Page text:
Results 1 to 19 of 19
  1. #1


    One common problem with the 1999 and some 2000 model pumps is copper coming from the pumps themselves and clogging the fuel screens. If you didn't get a recall or missed warrantee service or just want more fuel flow, this is an effective solution. Bike with fuel problems will have a number of symptoms. The bike idle will be rough and will tend to stall as it warms and when opening the throttle and shifting, the bike will suddenly lose power, as if you had just pulled in the clutch among other power-loss symptoms.

    I got all the parts I needed for this at Jeg's and Summit Racing.

    Here are the part numbers for the three items you will need from Summit:

    KNN-81-0040 6AN K&N Fuel Filter
    AER-FCM1012 Straight 6AN aluminum hose fitting
    EAR-403006 6 AN, 3 ft., braided stainless steel fuel line

    They seem to have the filters on backorder, so you might try Jeg's, which seems to have everything but the fuel line.

    You will also need to order a packing seal for the fuel pump Part No. 15144-24F00. You should also get two 3/32" wide o-rings, one measuring ID: 1-3/8", OD: 1-9/16" and one measuring ID: 1-9/16", OD: 1-3/4" and a third small o-ring for the pressure regulator (I forget the size, but you can usually reuse this one.

    OK, now to the installation:

    You will need to cut the fuel line without freying the braid. A Dremel will work with patience, otherwise a band saw or cutoff saw works best. I used a 10" cutoff saw with a metal-cutting blade. You should wrap the section that you will cut with either shrink tubing or tape. Cut one length to 4.5" and another length to 7.5". You should have two lengths of hose with both ends wrapped in tape or tubing. Remove the tape from only one end on each, this will be the end inserted into the fittings.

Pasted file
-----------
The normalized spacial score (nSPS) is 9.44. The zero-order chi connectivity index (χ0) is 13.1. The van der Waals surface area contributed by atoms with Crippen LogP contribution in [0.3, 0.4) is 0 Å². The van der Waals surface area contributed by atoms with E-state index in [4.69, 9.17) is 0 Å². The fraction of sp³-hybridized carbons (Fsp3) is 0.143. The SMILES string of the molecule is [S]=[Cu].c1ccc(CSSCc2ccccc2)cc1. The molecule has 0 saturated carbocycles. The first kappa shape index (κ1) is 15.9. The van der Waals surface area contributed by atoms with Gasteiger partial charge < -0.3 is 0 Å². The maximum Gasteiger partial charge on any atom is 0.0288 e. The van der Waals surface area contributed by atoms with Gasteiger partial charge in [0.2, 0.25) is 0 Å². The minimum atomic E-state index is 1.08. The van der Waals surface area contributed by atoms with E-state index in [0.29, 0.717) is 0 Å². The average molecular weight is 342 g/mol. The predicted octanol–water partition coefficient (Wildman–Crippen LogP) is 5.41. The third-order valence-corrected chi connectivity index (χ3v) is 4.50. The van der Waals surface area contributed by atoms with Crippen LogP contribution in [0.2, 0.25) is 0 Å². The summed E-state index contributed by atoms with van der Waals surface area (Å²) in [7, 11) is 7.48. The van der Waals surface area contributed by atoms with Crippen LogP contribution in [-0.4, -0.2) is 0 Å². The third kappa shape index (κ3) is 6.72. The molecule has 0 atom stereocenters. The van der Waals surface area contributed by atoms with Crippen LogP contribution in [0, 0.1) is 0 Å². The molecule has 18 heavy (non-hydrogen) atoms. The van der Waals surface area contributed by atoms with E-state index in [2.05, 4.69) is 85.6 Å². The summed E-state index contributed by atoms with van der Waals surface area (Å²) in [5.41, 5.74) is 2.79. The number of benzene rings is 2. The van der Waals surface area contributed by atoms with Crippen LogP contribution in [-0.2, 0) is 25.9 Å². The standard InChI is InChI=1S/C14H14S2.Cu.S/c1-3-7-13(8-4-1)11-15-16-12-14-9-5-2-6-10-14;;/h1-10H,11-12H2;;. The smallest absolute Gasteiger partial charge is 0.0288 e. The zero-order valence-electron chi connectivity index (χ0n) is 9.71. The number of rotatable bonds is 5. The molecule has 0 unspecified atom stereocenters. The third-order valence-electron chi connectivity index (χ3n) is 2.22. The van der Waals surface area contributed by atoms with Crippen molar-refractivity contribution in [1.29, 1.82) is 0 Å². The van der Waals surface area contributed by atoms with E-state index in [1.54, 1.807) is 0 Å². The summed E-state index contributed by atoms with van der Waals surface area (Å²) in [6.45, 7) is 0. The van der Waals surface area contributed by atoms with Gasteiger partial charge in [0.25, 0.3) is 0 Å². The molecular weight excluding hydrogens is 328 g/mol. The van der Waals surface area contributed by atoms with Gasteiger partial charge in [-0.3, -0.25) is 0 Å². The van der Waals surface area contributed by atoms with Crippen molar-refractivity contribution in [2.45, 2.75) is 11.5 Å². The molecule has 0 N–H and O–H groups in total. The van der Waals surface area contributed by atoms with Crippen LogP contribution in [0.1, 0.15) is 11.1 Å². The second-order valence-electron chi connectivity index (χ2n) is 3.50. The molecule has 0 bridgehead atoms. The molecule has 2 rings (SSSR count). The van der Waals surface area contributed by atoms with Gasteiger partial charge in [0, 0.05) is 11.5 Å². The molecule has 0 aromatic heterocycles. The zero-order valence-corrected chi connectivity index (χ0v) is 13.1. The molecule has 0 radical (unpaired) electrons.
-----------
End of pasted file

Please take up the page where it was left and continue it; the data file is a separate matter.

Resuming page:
Dip the ends to be pressed into some fresh motor oil for lubrication. Press the hex end onto the hose, making sure the ends do not frey and press the other fitting end onto the hose. Tighten the connections and install the filter onto the hoses as shown.

    Now you need to remove the screens and filter from the pump assembly. Plug the fuel lines and remove the fuel pump assembly (see manual for detail, I will post those pages if needed). You need to remove the pressure regulator screen, the fuel filter and the fuel screen from the assembly. To get the fuel screen, you will need to cut the screen from the plastic with a razor.

    Replace the pump assembly. You will now need to switch the rail sections on the fuel rail. Switch the right section with the left and rotate it such that the nozzle is pointing down and toward the rear of the bike.

    At this point, you may want to check the injector screens. Some people have removed these as well, claiming better fuel flow, but I have left them intact.

    Now place the hose-filter between the pump and rail. The short end should attach to the pump and the long end should attach to the rail. Make sure to use FI-type hose clamps. The tape or tubing placed when cutting will help prevent the hose from getting freyed.

    Test the line for any leaks by running the pump (ignition in 'on' position) and you should be done.